The researchers found in their review that Western-based operation and communication strategies might fail particularly in areas that are culturally different from these models; given that messages cannot be clearly conveyed or that motivation strategies are not perceived as motivational. This lack of awareness might diminish or even prevent the successful outcome of a conservation project.
Another example is how cultures even define what a good leader is. Research in social psychology shows that while assertive and tough leaders may be more desired in Austria, Germany, Italy, Japan, Mexico, the United Kingdom and the United States. Leaders who seek consensus and are intuitive may be more desirable in others places like Costa Rica, Sweden, Norway and the Netherlands.
Of the 15 papers surveyed, the research team found just over half (nine papers) did not mention the influence of culture on conservation leadership attributes.
The most mentioned leadership qualities across all the papers were;
- Motivating others
- Establishing a vision
While the least mentioned leadership attributes were;
- Research skills
- Risk assessment
- Development fundraising
The authors recommend that in order to improve conservation leadership, especially in multi-national and cross-institutional project contexts, future research should urgently explore the relationship between conservation leadership attributes and cultural context, and that when working in a particular country, region or with a specific group of people, identifying drivers of values, motivation, communication styles and group dynamics can be crucial in positive outcomes. They conclude their review in emphasising the need for cultural awareness leadership training and education.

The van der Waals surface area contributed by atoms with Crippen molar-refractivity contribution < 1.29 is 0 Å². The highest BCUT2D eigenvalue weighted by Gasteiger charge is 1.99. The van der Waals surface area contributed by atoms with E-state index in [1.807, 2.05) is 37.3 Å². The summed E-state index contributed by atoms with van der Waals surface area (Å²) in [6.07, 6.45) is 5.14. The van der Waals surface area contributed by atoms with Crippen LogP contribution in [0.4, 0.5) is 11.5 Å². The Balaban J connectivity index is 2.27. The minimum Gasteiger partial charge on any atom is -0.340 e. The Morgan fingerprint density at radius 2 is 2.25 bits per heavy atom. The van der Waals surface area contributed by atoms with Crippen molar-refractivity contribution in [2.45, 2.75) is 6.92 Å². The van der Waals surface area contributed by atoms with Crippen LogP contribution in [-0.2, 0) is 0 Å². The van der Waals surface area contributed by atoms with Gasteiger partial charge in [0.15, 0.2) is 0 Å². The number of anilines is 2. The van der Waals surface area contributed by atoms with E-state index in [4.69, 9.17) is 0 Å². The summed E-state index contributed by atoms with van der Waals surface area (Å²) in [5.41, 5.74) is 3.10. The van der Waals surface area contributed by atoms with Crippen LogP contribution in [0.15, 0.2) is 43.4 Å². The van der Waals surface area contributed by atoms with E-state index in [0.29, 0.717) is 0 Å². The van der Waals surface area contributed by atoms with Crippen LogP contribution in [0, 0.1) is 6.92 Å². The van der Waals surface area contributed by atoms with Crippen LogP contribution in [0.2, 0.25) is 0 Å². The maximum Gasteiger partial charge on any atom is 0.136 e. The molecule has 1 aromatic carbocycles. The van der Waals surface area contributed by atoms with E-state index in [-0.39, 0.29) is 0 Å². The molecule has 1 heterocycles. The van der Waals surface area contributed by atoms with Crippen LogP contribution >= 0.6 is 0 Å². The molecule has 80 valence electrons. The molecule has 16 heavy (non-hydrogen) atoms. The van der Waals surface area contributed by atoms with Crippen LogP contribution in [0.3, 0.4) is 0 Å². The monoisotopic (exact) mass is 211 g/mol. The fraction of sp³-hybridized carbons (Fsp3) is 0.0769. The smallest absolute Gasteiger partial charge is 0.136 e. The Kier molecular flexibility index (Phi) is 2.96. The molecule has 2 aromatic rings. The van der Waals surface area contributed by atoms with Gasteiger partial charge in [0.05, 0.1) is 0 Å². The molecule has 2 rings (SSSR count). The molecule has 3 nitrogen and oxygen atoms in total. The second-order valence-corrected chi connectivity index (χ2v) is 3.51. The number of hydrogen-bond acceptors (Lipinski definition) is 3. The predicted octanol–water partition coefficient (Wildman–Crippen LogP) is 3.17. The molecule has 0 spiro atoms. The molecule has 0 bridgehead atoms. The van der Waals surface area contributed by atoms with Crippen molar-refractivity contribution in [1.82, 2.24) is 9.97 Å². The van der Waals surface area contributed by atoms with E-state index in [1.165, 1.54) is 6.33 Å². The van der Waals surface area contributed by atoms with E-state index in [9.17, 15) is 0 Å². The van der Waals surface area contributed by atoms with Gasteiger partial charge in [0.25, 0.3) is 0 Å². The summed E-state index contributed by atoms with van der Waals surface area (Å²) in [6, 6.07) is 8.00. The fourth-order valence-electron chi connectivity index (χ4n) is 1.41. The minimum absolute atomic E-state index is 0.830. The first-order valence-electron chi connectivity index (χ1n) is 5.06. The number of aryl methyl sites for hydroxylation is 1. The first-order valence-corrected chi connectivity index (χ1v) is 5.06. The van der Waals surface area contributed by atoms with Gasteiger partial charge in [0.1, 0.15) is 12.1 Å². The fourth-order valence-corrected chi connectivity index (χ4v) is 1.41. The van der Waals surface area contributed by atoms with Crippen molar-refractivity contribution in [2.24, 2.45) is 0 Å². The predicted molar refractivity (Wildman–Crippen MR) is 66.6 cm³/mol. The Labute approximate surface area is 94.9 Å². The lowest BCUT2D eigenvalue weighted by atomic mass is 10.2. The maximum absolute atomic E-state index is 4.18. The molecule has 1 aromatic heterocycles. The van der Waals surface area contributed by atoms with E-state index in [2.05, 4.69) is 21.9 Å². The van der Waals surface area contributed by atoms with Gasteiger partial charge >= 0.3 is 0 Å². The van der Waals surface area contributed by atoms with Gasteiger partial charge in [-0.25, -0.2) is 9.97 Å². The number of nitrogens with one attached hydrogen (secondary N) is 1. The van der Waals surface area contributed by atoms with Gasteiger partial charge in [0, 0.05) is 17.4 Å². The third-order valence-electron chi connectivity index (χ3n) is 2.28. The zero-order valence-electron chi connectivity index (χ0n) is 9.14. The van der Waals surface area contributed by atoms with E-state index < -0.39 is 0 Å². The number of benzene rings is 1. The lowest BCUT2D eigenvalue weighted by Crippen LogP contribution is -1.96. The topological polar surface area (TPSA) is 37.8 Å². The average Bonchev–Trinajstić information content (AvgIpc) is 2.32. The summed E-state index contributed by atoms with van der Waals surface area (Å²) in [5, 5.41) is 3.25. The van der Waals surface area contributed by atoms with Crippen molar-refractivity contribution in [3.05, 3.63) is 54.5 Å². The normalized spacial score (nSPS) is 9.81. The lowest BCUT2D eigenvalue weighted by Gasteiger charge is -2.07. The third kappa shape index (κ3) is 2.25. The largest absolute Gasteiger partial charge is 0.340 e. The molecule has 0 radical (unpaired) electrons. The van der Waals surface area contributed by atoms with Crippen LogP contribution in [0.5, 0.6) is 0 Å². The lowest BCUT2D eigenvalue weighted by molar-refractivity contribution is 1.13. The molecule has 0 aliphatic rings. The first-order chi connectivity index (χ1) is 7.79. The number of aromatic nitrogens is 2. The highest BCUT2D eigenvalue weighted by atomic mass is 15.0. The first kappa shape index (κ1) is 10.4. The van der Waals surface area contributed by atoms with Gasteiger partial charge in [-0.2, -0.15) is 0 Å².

For more information contact lead author Dr Tanja Straka - firstname.lastname@example.org
Author attributions: Tanja Straka, University of Melbourne, and Leibniz Institute for Zoo and Wildlife Research, Berlin; Payal Bal, CEED and SEES, the University of Queensland, and School of BioSciences, University of Melbourne; Colleen Corrigan, CEED and SEES, the University of Queensland; Martina Di Fonzo, CEED, the University of Queensland, and DEFRA, London; Nathalie Butt, ARC CEED, the University of Queensland, and School of Geography and the Environment, Oxford University.
A workshop organized by the Centre of Excellence for Environmental Decisions (CEED) Early Career Leadership Program provided the opportunity to develop the ideas behind this study.